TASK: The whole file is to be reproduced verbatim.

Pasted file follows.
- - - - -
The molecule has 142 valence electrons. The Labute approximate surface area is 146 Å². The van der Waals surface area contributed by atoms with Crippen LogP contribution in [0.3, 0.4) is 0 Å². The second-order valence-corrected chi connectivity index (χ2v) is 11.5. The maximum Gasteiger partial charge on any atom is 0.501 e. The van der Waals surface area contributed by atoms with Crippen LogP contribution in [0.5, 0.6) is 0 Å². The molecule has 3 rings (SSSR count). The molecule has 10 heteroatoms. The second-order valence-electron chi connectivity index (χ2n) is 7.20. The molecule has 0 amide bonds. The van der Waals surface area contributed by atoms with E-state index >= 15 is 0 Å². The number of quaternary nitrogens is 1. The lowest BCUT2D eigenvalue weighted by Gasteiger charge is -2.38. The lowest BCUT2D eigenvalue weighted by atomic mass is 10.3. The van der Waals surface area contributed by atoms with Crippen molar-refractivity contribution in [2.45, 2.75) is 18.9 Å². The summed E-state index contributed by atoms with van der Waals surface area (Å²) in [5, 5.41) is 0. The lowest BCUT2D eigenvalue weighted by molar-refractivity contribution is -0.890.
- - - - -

The molecule has 142 valence electrons. The Labute approximate surface area is 146 Å². The van der Waals surface area contributed by atoms with Crippen LogP contribution in [0.3, 0.4) is 0 Å². The second-order valence-corrected chi connectivity index (χ2v) is 11.5. The maximum Gasteiger partial charge on any atom is 0.501 e. The van der Waals surface area contributed by atoms with Crippen LogP contribution in [0.5, 0.6) is 0 Å². The molecule has 3 rings (SSSR count). The molecule has 10 heteroatoms. The second-order valence-electron chi connectivity index (χ2n) is 7.20. The molecule has 0 amide bonds. The van der Waals surface area contributed by atoms with E-state index >= 15 is 0 Å². The number of quaternary nitrogens is 1. The lowest BCUT2D eigenvalue weighted by Gasteiger charge is -2.38. The lowest BCUT2D eigenvalue weighted by atomic mass is 10.3. The van der Waals surface area contributed by atoms with Crippen molar-refractivity contribution in [2.45, 2.75) is 18.9 Å². The summed E-state index contributed by atoms with van der Waals surface area (Å²) in [5, 5.41) is 0. The lowest BCUT2D eigenvalue weighted by molar-refractivity contribution is -0.890.